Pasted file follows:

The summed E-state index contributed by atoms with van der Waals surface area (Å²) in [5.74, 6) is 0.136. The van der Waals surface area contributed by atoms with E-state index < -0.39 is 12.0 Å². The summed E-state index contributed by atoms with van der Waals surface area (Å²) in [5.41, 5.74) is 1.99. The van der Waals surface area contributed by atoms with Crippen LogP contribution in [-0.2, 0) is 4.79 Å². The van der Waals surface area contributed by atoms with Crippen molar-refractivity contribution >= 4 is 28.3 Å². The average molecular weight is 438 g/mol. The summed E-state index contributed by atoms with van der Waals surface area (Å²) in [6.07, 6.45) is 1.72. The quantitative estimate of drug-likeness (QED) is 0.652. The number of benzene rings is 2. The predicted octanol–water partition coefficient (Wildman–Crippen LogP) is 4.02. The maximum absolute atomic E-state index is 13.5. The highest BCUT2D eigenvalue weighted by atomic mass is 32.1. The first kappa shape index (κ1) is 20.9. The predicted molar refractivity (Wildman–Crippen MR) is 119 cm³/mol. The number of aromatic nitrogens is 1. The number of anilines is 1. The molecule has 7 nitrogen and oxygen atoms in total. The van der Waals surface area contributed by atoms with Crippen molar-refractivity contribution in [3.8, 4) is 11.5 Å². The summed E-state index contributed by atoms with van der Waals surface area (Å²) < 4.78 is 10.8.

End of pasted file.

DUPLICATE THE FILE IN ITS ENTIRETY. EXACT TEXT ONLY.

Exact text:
The summed E-state index contributed by atoms with van der Waals surface area (Å²) in [5.74, 6) is 0.136. The van der Waals surface area contributed by atoms with E-state index < -0.39 is 12.0 Å². The summed E-state index contributed by atoms with van der Waals surface area (Å²) in [5.41, 5.74) is 1.99. The van der Waals surface area contributed by atoms with Crippen LogP contribution in [-0.2, 0) is 4.79 Å². The van der Waals surface area contributed by atoms with Crippen molar-refractivity contribution >= 4 is 28.3 Å². The average molecular weight is 438 g/mol. The summed E-state index contributed by atoms with van der Waals surface area (Å²) in [6.07, 6.45) is 1.72. The quantitative estimate of drug-likeness (QED) is 0.652. The number of benzene rings is 2. The predicted octanol–water partition coefficient (Wildman–Crippen LogP) is 4.02. The maximum absolute atomic E-state index is 13.5. The highest BCUT2D eigenvalue weighted by atomic mass is 32.1. The first kappa shape index (κ1) is 20.9. The predicted molar refractivity (Wildman–Crippen MR) is 119 cm³/mol. The number of aromatic nitrogens is 1. The number of anilines is 1. The molecule has 7 nitrogen and oxygen atoms in total. The van der Waals surface area contributed by atoms with Crippen molar-refractivity contribution in [3.8, 4) is 11.5 Å². The summed E-state index contributed by atoms with van der Waals surface area (Å²) < 4.78 is 10.8.